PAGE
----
Although language is a major part in most of your work, you use it to push your art in pretty different directions- for example, collaborative social practice with the Washington Park project, where you employed six homeless men to apply words cut out of carpet tape to sidewalks of the neighborhood. What interests you about using text specifically to raise questions of place and community?
I think text is associated with the everyday—we’re confronted with it as being absolute. We think—this is a fact because it’s written down, or on a sign. We’re constantly being fed information. I get a lot of inspiration from advertisements, or things you see on the street and mindlessly take in, and so I’m interested in obscuring that or redefining certain words or objects. With the Washington Park exercise, where I was able to talk with the people who were helping me, they had their own definitions of the words, associations, but they never isolated the words in that way, and that was interesting to me. They told me that throughout that week the text would change. And so meaning and material and language can all shift. It’s in constant flux, and I’m interested in that.
Magaret Halquist, Washington Park
What reactions did you get from community members for the banner piece?
I talked to everyone from the industrial design faculty to random people on the street about their reactions. Overall people on the streets were curious more than anything. I was there during the five hours of installation, so I was watching—it was very windy, it was this really epic installation, the whole piece was flying one way. People would stop by and take pictures or make comments, and since I was the only one standing there, they would ask me questions—like, ask if it’s on right because the text was backwards. On Facebook, there were a few posts of people being like “I don’t know who did this but this is really cool” and other people being like “why would the school put this up” – some people thought it was the school – and other people were offended by it.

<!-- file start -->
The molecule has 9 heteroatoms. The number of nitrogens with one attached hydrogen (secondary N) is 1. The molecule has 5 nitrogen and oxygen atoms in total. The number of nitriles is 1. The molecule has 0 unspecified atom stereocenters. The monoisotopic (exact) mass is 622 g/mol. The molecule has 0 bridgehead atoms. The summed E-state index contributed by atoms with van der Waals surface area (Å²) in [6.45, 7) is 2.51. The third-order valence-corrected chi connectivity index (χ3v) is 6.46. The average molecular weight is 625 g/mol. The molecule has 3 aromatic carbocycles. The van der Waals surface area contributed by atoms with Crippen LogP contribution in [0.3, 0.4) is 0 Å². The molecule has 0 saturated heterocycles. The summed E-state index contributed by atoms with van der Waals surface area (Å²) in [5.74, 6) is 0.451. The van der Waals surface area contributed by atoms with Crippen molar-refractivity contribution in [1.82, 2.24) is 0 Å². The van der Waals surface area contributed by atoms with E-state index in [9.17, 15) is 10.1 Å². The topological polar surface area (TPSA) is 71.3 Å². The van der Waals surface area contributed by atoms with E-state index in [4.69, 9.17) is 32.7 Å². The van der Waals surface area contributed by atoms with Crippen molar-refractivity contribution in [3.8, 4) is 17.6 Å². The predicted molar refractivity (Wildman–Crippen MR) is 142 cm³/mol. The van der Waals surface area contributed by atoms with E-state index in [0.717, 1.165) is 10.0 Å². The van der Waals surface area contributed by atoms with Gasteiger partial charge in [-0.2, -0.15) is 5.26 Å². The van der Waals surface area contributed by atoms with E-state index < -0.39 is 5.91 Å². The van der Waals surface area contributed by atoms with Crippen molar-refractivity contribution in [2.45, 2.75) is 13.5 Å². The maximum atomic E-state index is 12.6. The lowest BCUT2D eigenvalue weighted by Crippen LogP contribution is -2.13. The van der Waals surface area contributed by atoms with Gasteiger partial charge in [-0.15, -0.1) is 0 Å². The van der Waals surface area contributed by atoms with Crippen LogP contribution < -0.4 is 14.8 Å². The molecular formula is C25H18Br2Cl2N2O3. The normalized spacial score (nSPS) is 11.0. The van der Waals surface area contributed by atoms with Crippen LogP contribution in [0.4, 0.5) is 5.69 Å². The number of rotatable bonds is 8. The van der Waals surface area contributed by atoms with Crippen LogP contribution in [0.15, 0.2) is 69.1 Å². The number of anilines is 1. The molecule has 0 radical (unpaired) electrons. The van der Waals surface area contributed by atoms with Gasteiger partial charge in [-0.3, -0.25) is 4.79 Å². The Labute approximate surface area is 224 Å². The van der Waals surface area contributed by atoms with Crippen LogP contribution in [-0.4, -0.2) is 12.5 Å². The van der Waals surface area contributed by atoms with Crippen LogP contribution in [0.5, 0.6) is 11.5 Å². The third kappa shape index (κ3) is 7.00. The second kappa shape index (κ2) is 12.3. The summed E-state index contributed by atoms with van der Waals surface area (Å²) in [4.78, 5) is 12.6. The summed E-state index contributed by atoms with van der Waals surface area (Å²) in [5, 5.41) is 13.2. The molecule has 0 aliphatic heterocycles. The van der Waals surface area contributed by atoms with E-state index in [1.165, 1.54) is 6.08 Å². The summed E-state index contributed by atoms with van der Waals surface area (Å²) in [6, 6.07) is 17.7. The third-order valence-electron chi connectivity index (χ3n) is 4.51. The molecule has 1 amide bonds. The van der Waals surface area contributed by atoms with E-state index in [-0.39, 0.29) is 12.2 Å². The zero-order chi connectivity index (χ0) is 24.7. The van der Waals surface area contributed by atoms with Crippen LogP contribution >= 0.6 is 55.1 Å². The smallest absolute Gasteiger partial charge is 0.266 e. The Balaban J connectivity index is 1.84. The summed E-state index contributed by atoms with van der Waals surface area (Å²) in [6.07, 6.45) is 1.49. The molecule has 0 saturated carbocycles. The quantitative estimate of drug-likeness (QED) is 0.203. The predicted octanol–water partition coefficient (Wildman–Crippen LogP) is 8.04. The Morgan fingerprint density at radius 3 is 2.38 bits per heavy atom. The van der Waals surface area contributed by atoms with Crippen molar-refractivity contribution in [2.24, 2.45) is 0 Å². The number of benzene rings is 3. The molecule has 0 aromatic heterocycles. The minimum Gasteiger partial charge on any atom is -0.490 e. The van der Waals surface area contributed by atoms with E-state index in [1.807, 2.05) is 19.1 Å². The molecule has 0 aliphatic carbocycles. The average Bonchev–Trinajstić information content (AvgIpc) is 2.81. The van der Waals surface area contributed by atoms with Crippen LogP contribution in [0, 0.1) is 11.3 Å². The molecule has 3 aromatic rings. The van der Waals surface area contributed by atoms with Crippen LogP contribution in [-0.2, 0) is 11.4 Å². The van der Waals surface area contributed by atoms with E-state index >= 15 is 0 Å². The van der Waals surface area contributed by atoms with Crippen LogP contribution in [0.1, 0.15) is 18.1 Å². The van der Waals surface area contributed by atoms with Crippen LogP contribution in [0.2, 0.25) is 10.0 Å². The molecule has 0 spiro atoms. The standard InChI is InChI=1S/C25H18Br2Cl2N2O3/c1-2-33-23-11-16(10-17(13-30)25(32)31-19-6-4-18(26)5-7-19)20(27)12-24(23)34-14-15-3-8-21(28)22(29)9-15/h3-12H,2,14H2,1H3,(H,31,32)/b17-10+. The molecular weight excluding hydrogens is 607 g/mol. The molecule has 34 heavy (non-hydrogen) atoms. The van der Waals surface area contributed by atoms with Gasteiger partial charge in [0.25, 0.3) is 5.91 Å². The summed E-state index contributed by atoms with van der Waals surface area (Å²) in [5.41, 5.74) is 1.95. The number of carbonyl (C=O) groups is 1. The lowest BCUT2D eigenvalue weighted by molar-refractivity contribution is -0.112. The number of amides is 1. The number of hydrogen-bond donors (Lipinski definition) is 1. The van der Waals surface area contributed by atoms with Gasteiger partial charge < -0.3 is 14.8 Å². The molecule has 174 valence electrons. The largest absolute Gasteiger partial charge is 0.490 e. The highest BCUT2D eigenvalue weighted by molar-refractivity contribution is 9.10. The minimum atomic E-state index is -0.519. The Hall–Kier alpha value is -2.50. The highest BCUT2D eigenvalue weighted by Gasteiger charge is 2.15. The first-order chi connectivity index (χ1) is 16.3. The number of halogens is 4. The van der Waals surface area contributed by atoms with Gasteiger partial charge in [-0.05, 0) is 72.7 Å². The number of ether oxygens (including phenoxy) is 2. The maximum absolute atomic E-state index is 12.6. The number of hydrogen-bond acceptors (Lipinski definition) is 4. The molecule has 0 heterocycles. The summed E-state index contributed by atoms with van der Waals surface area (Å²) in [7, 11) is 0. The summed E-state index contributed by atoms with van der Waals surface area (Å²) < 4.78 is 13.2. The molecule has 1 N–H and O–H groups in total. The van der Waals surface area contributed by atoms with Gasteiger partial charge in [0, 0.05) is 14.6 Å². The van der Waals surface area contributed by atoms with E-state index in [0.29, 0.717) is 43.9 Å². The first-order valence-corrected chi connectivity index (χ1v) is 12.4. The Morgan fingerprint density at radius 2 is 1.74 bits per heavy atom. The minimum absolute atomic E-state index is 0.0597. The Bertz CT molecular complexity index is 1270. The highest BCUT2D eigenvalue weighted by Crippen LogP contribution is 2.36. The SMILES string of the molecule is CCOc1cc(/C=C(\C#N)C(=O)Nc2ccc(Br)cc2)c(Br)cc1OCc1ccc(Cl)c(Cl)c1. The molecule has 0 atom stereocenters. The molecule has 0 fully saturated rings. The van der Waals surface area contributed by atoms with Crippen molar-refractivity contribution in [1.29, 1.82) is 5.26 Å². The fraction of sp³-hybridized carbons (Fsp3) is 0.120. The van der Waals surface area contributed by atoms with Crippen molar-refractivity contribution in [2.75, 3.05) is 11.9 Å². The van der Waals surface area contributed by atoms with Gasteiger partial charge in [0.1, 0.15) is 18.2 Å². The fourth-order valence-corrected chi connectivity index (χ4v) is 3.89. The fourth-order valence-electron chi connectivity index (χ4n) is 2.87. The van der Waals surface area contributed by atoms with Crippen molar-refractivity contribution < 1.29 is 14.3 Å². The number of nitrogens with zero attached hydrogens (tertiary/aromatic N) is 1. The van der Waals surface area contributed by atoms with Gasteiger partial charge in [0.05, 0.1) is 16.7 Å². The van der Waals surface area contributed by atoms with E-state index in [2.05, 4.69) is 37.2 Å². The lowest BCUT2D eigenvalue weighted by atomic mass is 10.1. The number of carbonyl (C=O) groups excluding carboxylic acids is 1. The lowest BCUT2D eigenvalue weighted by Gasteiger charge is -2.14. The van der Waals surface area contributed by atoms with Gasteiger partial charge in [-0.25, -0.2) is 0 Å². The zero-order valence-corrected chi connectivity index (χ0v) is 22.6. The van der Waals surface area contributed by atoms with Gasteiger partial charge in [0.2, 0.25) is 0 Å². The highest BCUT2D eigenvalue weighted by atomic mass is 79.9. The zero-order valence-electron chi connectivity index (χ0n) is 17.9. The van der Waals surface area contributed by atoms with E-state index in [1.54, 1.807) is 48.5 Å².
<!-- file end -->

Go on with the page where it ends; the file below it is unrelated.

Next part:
Magaret Halquist, IMPRESSED YET
How do you go about selecting a text and matching it to a particular space or community?
It depends on the project. With the Washington Park project, that was associated with when I spent time in Washington Park and talked to the people there, community members, people on the streets. I took casual surveys and asked them what they associated with home and Washington Park and what was important to them, and I filtered through and found these words that were most prevalent and used those. For other pieces, I appropriate language—sometimes I’ll just be reading, and there will be a random line that sticks out to me, and I’ll change a couple things about it so it makes sense. That displacement of language – and it’s not necessarily present to anyone else that observes it – is important to me. I read a lot, and I like this idea of translation.
What do you mean by translation? How does that factor into how you make work?